• Dan Connors

Jason Kander's incredible ride


Invisible Storm: A Soldier’s Memoir of Politics and PTSD

Jason Kander 2022
Imagine a life going from facing potential death in Afghanistan to relative obscurity in Missouri politics to National acclaim and stardom- and then to losing everything with a PTSD diagnosis and crash heard around the world. Jason Kander is probably the most famous veteran spokesperson for mental health, and he tells his journey in a moving and difficult book- Invisible Storm. Kander pulls no punches describing his symptoms, treatment, and recovery from an illness that made him feel suicidal and worthless, even while he was climbing the political ranks and becoming a serious contender for president of the United States. He has been forthright that his admission of PTSD may have eclipsed any future hope of holding office, but he had no choice, and thank goodness he found help when he did.

My first impression of Mr. Kander was when he ran for Secretary of State in my home state of Missouri in 2012 as a Democrat. (This was the last year that any Democrat was able to win statewide for over a decade) He took the job seriously and began a campaign to protect voting rights, eventually founding Let America Vote, a nonprofit that champions voting rights nationwide. In 2016 Kander ran against Senator Roy Blunt and nearly won in a year that Donald Trump carried Missouri by a landslide. This near-miss made him a rock star in political circles and he started hearing from celebrities like Jason Sudeikis, Lin Manuel-Miranda, and Jimmy Kimmel. He appeared on network talk shows and was deemed the best hope to reclaim Trump voters, having come from a red state and being a young, charismatic speaker.

Little did any of us know back then that Kander was a paranoid, angry man who was still suffering from symptoms of being in danger in Afghanistan. He hid it well in public. It makes me wonder what other public figures are like behind the veil of stardom. Kander even met with President Obama after both had left office, and the president chatted with him for over and hour, encouraging him to consider running against Trump in 2020. "You have what I had, you're the natural," Obama told him. Kander went to New Hampshire in early 2018 to test out his campaign organization and it looked very much like he was going to announce his candidacy.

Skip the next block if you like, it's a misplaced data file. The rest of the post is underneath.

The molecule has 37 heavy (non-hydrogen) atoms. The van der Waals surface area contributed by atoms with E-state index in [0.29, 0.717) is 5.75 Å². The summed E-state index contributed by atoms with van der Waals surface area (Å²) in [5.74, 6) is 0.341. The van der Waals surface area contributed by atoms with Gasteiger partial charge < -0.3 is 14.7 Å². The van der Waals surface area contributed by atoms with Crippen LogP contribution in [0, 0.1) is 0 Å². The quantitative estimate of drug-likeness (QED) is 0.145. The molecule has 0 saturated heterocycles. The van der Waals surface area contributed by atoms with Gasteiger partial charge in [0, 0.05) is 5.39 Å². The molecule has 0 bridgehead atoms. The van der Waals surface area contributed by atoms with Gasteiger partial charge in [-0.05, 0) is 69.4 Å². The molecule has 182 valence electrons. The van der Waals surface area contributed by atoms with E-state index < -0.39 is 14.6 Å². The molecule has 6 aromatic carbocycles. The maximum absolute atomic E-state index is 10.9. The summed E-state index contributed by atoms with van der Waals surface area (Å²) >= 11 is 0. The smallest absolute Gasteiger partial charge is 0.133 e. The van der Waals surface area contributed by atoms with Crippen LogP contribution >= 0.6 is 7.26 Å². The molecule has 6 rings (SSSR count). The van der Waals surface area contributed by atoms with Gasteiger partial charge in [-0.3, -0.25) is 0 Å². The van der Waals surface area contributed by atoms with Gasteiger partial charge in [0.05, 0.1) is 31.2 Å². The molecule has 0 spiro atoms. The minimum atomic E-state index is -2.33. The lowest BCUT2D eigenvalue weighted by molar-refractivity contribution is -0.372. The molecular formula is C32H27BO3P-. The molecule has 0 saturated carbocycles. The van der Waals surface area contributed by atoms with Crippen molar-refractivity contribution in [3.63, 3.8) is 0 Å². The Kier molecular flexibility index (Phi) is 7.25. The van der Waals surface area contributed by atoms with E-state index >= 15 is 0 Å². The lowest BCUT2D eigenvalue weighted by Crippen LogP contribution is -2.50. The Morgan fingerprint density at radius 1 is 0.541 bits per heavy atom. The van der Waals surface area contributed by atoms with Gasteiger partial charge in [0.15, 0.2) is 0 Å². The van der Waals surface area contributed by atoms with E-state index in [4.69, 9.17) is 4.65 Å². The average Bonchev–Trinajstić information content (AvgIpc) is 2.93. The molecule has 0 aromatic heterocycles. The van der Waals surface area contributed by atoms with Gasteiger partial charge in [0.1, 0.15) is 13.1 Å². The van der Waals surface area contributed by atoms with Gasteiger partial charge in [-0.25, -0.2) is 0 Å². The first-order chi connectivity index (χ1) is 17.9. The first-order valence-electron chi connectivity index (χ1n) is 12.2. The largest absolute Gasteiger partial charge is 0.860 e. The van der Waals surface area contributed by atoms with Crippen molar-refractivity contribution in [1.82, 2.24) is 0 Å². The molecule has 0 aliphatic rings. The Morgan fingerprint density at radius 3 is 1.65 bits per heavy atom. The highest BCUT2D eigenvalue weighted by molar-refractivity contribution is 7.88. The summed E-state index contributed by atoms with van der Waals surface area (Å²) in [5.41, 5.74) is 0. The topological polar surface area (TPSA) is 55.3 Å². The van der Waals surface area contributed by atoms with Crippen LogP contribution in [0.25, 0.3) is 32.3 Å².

But then considering his growing mental difficulties, Kander had second thoughts about such a pursuit and decided to run for mayor of Kansas City, his home town, instead. That run only lasted a few months and by the fall he announced to the world that he had PTSD and was removing himself from politics entirely. This must have been difficult for Kander and his family, but he writes in the book that it was entirely necessary given where he was mentally. Going from being a presidential candidate to mental patient is about as far as one can fall, but Kander writes positively about the therapy that he got at the VA, and his wife Diana chimes in at several points in the book to describe her journey as well.

Politics seems to be the preferred way to get things done, but Kander took the long way and accomplished possibly more than had he ever gotten elected to office again.
- His nonprofit, Let America Vote is still in existence and is fighting against voter suppression measures in multiples states.
- He has a new nonprofit that he now heads, the Veterans Community Project, VCP, that builds neighborhoods of tiny homes in cities around the country that cater specifically to the needs of veterans and those suffering from PTSD.
- Calls to the VA crisis hotline tripled in the weeks after his 2018 announcement, and this book will only add to the awareness of mental health among veterans, many of whom still commit suicide to this day. During his book tour, Kander reported that many more approached him with their own stories. The stigma around mental illness is still strong, and only the courage of people like Kander is able to break it.
- He has a podcast, Majority 54, that is highly regarded and could provide a springboard to future political endeavors, which he hasn't ruled out entirely but don't seem imminent.

I can't possibly imagine what it was like to be in Afghanistan. Kander only covers his time there briefly. He wasn't in any big gun battles, but the psychological damage was severe due to his being place alone repeatedly in dangerous situations with people of unknown allegiance. He felt he couldn't trust anybody or any environment, and it's hard to live like that. I was absolutely shocked to read that even now the armed forces do little to prepare troops mentally for what they are about to experience, nor do they do any type of follow-up on returning troops when they return home. Only if the veterans report symptoms do they get help, and that help appears to be lacking in many cases.


I don't think we've heard the last from Mr. Kander just yet. He has already started popping up in interviews and his charisma is even stronger than ever with his improved mental and physical state. Attitudes about mental illness are evolving, and his political career could still be revived once he decides he's ready. Kander speaks lovingly about his wife and two children, and they are clearly his priority right now and that's great.

PTSD victims try to control everything around them, fearing danger around every corner, and panic when they can't be in control. Kander's therapist told him that most of us only control maybe 3% of our daily lives, which gave me pause. You can't overstress about the many things you can't control, but you can focus on and appreciate the many things that you can.

Great, courageous book. Here is a recent interview by the author about his experience.




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